Ernest Hemingway’s “Indian Camp” is a story in which a man looks back upon a very influential event in his childhood. The story tells of a young boy named Nick, who watches as his father aids in the birth of a young Indian child. The circumstances that arrive during this event shape the “older Nick’s” perception of his father, as well as life and mortality. Nick experiences his first eye-opening experience in the lines on page sixteen which describe the screams of the woman.
As the father tells Nick that “All her muscles are trying to get the baby born. That is what is happening when she screams,” he is justifying the screams to Nick, and in the fathers comment that her screams are “not important” he is minimizing the importance that Nick should place on the pain of the Indian woman. Nick shows compassion in his question to his father about stopping the screaming, but does not question the idea that his father finds the screams so unimportant that he does not even hear them. This experience succeeds in relating two points to Nick. The first is a window to the level of his fathers callousness.
The second is his perception of the well being of others. The lessons learned in this short excerpt of the story capitalize another turning point of understand made later by Nick. Though the initial birthing process vaguely intrigues Nick, he soon becomes disinterested, and it is apparent that the “older Nick” begins to convey the idea that his respect for his father is in question as this event further unfolds. On page 17, the “older Nick” makes it a point to reveal a comment made by his father which puts into perspective the outlook which “older Nick” has for his father and the situation.” The father says, “Pull back that quilt… I’d rather not touch it.” At first appearance it appears that he is merely referring to the fact that he has already scrubbed his hands and does not wis to contaminate them. After examining the tone more carefully however, it is rather inferred that the father sees the situation as unclean, and unworthy of his touch.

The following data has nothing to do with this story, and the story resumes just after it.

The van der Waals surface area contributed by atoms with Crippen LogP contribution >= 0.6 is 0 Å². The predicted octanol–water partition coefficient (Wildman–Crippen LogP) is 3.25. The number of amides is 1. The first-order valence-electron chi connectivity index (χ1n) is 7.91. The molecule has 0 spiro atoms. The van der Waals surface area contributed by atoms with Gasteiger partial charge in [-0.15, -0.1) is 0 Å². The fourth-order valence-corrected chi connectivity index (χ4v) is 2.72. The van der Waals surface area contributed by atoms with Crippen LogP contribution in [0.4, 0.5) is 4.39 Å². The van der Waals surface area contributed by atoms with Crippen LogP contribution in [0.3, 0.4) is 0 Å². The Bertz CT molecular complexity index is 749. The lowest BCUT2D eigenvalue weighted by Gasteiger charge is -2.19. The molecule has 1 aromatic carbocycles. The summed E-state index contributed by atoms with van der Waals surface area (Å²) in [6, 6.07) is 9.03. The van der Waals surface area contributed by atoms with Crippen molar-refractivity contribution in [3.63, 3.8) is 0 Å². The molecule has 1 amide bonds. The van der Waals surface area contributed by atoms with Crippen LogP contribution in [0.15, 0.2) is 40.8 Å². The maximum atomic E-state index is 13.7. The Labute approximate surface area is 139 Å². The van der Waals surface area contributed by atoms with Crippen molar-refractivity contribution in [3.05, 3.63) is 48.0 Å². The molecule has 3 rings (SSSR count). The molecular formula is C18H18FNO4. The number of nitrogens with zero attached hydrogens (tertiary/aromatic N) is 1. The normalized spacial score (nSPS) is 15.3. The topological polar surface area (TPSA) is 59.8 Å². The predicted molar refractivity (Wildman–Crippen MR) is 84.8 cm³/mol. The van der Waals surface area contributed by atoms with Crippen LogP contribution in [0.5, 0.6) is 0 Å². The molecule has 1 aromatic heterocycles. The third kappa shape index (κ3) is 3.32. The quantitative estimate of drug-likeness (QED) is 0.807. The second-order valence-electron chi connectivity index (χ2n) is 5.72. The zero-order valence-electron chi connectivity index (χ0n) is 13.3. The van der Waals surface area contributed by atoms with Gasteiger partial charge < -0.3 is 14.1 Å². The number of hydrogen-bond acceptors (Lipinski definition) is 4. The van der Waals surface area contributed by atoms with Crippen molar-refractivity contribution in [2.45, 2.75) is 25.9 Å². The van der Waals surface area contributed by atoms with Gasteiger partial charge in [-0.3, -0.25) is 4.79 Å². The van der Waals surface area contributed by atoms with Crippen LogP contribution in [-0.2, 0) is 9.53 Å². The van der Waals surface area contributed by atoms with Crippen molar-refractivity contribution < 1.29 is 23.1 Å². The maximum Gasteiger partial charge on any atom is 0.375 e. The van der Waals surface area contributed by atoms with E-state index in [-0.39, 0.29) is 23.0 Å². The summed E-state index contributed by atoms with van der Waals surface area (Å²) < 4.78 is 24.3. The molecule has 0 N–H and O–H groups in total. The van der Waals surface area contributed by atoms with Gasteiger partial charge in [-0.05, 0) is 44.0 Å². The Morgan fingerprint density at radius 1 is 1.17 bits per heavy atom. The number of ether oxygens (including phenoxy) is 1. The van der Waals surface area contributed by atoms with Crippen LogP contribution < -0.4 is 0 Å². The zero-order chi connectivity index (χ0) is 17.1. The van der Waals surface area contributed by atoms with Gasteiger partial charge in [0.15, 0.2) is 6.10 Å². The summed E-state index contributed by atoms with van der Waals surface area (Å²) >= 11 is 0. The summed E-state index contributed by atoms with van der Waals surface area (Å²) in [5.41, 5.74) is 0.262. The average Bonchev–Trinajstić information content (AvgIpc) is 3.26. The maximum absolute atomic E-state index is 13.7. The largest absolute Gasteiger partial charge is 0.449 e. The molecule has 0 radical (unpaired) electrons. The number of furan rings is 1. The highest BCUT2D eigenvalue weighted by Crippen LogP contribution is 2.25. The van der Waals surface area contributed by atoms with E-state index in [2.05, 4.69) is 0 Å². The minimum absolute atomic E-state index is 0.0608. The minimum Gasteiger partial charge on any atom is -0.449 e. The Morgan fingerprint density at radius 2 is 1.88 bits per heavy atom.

In American Indian Stories, University of Nebraska Press Lincoln and London edition, the author, Zitkala-Sa, tries to tell stories that depicted life growing up on a reservation. Her stories showed how Native Americans reacted to the white man's ways of running the land and changing the life of Indians. "Zitkala-Sa was one of the early Indian writers to record tribal legends and tales from oral ...
This is a point which “older Nick” takes great care in including, while also leaving speculation as to whether or not young Nick perceives it in this manner. These two events are very implicit of the changing of view of the younger Nick portrayed in the story and the older Nick who is telling the story. The older Nick shows that this event had a large impact in changing his views about life, and seemingly more importantly, his father. A birth of animosity becomes evident, as well as ideas about social status, and mortality.